A mass democratic system encourages voter irresponsibility. Because the consequence of any single vote is negligible, individuals have an incentive to vote on some basis other than an understanding of current issues — which would require, among other things, the costly acquisition of a grasp of economics. Voters, then, are free to vote their biases. This voter mentality is known as rational ignorance. If there are no benefits, but only costs, associated with acquiring information, why acquire it? (This could not be more different than decision-making in the marketplace, where people expect to bear the costs and reap the rewards of their decisions. This does not mean that such market decision-making is flawless; but it does imply that people tend to learn from their errors.)
Read it here.

Wednesday, February 12, 2014

Op-Ed: The Lethal Legacy of U.S. Foreign Intervention

Americans seem to believe that once the U.S. military exits a foreign country, its moral accountability ends. But the deadly consequences — and culpability — continue long after the last soldier leaves.
Read the details here.

Tuesday, February 11, 2014

The US Prevents Peace in Palestine

But it is hard to imagine what kind of progress can ever be made toward a just and lasting settlement between Israel and Palestine until Washington quits arming one side to the teeth.
 Chase Madar says what needs saying.

Friday, February 07, 2014

TGIF: The Cruel Joke of Sacralizing Voting

By now we’re used to MSNBC’s adoration of government, expressed not only on its programs but also through in-house promotions.
These are often heavy-handed, such as Rachel Maddow’s spots asserting that only governments can accomplish “great things.” Sometimes, however, the promos are more subtle, such as one currently running. Voiced by prime-time All In host Chris Hayes, the spot shows a series of colorful shower curtains backed by a sappily whistled tune; the final curtain turns out to be not for a shower but for a voting booth — at which point Hayes says,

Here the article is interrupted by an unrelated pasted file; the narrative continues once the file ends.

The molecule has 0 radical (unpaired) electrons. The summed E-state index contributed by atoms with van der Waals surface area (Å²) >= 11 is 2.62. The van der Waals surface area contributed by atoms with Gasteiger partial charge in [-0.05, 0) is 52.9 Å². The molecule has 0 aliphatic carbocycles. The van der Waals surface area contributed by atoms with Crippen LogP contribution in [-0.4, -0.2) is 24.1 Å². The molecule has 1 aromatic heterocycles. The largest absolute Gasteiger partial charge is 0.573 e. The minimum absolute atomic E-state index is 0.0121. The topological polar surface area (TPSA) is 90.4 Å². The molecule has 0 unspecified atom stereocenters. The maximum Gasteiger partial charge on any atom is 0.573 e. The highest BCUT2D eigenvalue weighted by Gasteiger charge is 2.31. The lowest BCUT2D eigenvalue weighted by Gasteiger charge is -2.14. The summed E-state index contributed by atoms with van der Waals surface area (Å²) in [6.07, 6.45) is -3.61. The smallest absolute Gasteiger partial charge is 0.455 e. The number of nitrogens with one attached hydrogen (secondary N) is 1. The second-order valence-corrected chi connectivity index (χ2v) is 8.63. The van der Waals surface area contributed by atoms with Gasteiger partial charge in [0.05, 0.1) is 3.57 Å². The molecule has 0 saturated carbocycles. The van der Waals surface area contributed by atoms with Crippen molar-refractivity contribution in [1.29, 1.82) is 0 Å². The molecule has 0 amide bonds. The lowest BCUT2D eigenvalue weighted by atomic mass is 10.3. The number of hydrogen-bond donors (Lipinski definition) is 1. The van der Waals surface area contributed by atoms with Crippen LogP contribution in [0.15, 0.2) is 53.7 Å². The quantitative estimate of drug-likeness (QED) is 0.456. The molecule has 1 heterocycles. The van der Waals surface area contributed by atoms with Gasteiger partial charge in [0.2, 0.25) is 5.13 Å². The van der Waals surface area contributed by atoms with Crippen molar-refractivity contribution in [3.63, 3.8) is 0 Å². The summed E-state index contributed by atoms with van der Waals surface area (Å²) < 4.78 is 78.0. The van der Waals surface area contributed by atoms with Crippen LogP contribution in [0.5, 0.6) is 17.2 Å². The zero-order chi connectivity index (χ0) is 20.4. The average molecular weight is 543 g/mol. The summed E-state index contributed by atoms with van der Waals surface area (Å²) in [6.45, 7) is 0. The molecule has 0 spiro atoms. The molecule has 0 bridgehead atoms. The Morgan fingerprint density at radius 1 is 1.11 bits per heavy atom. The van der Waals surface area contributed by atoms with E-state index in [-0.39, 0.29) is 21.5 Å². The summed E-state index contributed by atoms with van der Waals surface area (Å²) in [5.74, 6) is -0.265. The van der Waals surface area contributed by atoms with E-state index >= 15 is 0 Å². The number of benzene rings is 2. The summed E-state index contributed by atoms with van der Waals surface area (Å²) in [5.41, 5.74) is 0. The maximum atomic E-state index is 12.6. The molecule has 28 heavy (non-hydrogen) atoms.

In America there are many ways to express yourself, but only one that counts. Speak out.
The message: vote or you have no voice.
Intended or not, no message could more effectively instill passivity toward the ruling elite and the status quo. As Emma Goldman said, “If voting changed anything, they’d make it illegal.”
Read it all here.

Wednesday, February 05, 2014

Op-Ed: Give America a Raise?

The standard economic argument against legislating a minimum wage is that no worker who is unable to produce an equivalent amount of value will find a job at that wage. So any wage mandated above the market-set level would harm the very people that the mandate is supposed to help.
We can see the logic of this argument, while recognizing that markets, being composed of people (who in fact don’t only care about money), never respond infallibly and instantaneously. Moreover, it may be difficult to ascertain what a given worker’s contribution is, so it’s possible that he or she might be paid less than is economically justified. But none of that supports a government mandate.
The only way to maximize the market’s tendency to accurately reward people for their productivity is to remove all government barriers to competition and self-employment. This includes occupational licensing, land-use restrictions, permitting, intellectual property, and more.
Alternatives, not political machinations, are what maximize workers’ clout and ensure their just reward.
Read it all here. The op-ed was picked by the Chicago Sun-Times.

Op-Ed: Obama and Kerry Jeopardize Peace with Iran

Why are President Obama and Secretary of State Kerry rattling their sabers while they are negotiating with Iran? Could it be that they don't want peace?

Read it here.